Hibernating-Star Explosion Provides 1st Evidence of Nova Cycle

A classical nova pulls matter away from its binary companion star
Artist's portrayal of a classical nova explosion. (Image credit: K. Ulaczyk / Warsaw University Observatory)

The explosion of a "hibernating" star is revealing insight into how these star eruptions evolve, according to a new study.

A team of astronomers has found evidence of additional mini outbursts leading up to the so-called classical nova — or final explosion of a white dwarf star, the planet-size remains of a star that has burned up its nuclear fuel. Their data provide the first direct evidence for the nova hibernation hypothesis, a theory that suggests a cyclical evolution of such stars.

The nova — called V1213 Cen, or Nova Centauri 2009 — erupted in 2009, but astronomers at the University of Warsaw had been monitoring its source star since 2003. By collecting data for several years before and after the star's eruption, the researchers were able to study the evolution of this type of nova.

Classical novas,such as Nova Centauri 2009, occur in binary star systems, or systems in which two stars orbit around a common center of mass. A white dwarf and another small star orbit a common center of mass while the white dwarf pulls matter away from its companion. Hydrogen from the second star accumulates on the white dwarf's surface, where fusion leads to a big explosion. Unlike the much more powerful supernova explosions, which signify the deaths of stars, nova eruptions don't necessary destroy their stellar parents. [Know Your Novas: Star Explosions Explained (Infographic)]

"These are the brightest and most frequent stellar eruptions in the galaxy, and they're often visible to the naked eye," said Przemek Mróz, the lead author of the study, which is detailed online in the Aug. 17 edition of the journal Nature

The smaller explosions seen in the years leading up to the big eruption of Nova Centauri 2009 are called dwarf novas. Rather than detonating on the white dwarf's surface, these explosions occur in the accretion disk — the rotating cloud of star stuff that the white dwarf pulls away from its companion, Mróz said. But the timing of nova eruptions remains unpredictable.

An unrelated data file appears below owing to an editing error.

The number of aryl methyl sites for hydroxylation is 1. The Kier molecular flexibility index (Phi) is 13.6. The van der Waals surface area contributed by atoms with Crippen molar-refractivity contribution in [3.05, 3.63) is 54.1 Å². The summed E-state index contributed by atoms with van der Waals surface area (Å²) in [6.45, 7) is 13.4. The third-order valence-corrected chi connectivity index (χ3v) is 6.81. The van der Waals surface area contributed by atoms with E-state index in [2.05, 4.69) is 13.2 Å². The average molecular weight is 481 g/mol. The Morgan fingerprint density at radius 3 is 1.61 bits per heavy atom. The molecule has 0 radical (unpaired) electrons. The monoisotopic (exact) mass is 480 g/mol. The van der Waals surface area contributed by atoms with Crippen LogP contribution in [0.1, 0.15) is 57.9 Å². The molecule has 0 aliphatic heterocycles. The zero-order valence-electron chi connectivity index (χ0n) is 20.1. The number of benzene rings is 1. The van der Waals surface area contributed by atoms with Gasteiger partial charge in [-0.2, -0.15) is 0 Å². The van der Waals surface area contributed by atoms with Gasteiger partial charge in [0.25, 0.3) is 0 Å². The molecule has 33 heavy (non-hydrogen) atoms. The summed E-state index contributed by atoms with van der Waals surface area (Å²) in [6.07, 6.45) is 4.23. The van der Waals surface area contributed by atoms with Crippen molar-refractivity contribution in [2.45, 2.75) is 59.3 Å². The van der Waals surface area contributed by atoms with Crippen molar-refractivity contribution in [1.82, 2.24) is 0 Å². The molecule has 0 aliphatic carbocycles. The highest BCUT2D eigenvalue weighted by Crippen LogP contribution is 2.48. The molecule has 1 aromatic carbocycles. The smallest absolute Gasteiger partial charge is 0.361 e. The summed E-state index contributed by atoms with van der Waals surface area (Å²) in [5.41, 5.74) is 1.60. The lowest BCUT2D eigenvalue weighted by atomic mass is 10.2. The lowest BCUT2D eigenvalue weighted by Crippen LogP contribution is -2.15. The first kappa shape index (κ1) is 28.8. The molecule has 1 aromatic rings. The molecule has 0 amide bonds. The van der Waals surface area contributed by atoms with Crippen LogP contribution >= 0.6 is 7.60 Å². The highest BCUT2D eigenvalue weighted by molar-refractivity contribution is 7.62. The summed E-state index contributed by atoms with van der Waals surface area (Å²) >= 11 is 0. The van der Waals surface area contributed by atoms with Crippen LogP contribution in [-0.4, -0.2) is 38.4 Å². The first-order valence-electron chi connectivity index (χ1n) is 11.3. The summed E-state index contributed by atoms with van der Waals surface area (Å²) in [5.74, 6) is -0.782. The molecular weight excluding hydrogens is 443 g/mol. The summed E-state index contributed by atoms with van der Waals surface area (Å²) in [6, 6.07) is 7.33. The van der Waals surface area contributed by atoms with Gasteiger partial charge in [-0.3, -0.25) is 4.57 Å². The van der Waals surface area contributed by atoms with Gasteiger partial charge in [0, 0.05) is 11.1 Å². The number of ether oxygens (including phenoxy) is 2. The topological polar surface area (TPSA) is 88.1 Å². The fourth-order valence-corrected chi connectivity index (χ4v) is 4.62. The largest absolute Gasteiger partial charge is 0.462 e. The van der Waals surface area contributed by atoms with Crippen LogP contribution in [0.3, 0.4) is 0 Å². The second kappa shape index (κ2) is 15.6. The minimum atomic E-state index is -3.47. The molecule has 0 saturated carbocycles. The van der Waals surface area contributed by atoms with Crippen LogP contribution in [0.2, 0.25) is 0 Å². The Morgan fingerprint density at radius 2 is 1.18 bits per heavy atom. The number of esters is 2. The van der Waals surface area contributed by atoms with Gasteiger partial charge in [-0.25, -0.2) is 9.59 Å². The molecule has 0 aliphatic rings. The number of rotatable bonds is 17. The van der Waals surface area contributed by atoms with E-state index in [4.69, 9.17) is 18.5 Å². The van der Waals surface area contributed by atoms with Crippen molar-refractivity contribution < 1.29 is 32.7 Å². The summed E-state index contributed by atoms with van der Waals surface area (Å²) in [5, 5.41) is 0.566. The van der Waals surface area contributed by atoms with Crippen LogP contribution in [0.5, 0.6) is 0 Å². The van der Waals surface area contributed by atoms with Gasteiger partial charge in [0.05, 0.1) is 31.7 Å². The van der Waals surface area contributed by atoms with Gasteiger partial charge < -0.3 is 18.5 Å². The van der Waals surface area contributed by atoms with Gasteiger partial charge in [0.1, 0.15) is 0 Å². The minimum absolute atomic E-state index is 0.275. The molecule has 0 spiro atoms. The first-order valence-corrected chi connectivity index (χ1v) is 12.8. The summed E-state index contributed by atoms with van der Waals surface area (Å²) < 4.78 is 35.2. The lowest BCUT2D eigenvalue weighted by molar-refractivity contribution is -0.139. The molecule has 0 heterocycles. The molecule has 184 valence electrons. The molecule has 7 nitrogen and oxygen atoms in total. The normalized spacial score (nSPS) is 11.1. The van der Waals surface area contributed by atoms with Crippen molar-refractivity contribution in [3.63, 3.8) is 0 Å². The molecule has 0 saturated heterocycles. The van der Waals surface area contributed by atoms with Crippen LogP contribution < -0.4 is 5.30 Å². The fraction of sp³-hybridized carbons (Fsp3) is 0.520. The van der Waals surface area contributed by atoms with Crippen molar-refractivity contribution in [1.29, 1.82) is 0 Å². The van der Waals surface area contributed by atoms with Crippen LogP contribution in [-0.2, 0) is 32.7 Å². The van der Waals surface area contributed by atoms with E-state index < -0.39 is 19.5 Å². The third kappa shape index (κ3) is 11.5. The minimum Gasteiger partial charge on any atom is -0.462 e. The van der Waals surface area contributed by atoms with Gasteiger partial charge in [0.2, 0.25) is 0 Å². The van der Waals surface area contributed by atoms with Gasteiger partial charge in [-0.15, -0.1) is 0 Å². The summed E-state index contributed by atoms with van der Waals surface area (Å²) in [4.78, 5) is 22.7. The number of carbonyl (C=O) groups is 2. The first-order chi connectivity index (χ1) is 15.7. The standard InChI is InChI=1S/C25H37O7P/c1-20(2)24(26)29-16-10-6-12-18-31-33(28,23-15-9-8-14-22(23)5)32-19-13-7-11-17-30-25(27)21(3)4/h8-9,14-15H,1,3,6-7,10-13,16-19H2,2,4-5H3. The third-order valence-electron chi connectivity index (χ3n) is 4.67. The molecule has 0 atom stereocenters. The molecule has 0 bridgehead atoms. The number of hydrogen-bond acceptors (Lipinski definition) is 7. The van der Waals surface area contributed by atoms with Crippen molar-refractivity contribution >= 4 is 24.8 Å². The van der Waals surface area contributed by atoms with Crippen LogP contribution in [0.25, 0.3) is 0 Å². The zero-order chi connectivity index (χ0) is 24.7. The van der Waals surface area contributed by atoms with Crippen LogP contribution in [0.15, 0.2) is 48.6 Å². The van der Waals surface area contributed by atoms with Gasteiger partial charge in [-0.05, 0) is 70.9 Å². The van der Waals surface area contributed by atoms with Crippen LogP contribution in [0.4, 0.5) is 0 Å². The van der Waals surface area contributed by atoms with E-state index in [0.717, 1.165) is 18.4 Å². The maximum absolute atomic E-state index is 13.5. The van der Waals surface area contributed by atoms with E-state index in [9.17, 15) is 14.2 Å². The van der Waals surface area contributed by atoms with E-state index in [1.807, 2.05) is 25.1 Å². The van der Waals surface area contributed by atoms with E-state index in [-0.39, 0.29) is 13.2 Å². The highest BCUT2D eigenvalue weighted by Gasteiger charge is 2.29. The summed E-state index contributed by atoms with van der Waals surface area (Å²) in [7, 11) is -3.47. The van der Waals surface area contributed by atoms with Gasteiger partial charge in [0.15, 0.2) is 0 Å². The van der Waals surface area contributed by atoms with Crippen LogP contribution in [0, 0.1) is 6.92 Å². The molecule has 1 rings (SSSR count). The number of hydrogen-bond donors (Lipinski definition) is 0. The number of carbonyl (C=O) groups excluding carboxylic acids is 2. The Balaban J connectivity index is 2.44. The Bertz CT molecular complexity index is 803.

Mróz and colleagues studied the dwarf nova outbursts by creating a light curve, or a graph that shows variations in the amount of light coming from a variable star over a period of time. A light curve provides clues to the binary stars' fluctuating mass-transfer rate, or the rate at which one star takes matter away from the other. "Dwarf nova outbursts appear when the mass-transfer rate between the stars is unstable, so each little bump in the light curve is produced by a portion of matter falling onto the surface," he explained.

The results of their study provided the first direct evidence for changes in the mass-transfer rate before, during and after the classical nova eruption, the researchers said. Understanding changes in the mass-transfer rate can help astronomers predict when a nova might erupt, they added.

Upper panels: Snapshots of a nova lifecycle. Lower panel: The Milky Way over the Warsaw Telescope dome, Las Campanas Observatory. (Image credit: J. Skowron, K. Ulaczyk / Warsaw University Observatory)

These events create a cycle, ultimately leading to yet another nova explosion, the theory goes.

"This discovery wouldn't have been possible without the long-term observations by the Optical Gravitational Lensing Experiment(OGLE)," an observational project based at the University of Warsaw, which has been surveying the universe since 1992, Mróz said.

Email Hanneke Weitering at hweitering@space.com or follow her @hannekescience. Follow us @Spacedotcom, Facebookand Google+. Original article on Space.com.

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Hanneke Weitering
Contributing expert

Hanneke Weitering is a multimedia journalist in the Pacific Northwest reporting on the future of aviation at FutureFlight.aero and Aviation International News and was previously the Editor for Spaceflight and Astronomy news here at Space.com. As an editor with over 10 years of experience in science journalism she has previously written for Scholastic Classroom Magazines, MedPage Today and The Joint Institute for Computational Sciences at Oak Ridge National Laboratory. After studying physics at the University of Tennessee in her hometown of Knoxville, she earned her graduate degree in Science, Health and Environmental Reporting (SHERP) from New York University. Hanneke joined the Space.com team in 2016 as a staff writer and producer, covering topics including spaceflight and astronomy. She currently lives in Seattle, home of the Space Needle, with her cat and two snakes. In her spare time, Hanneke enjoys exploring the Rocky Mountains, basking in nature and looking for dark skies to gaze at the cosmos.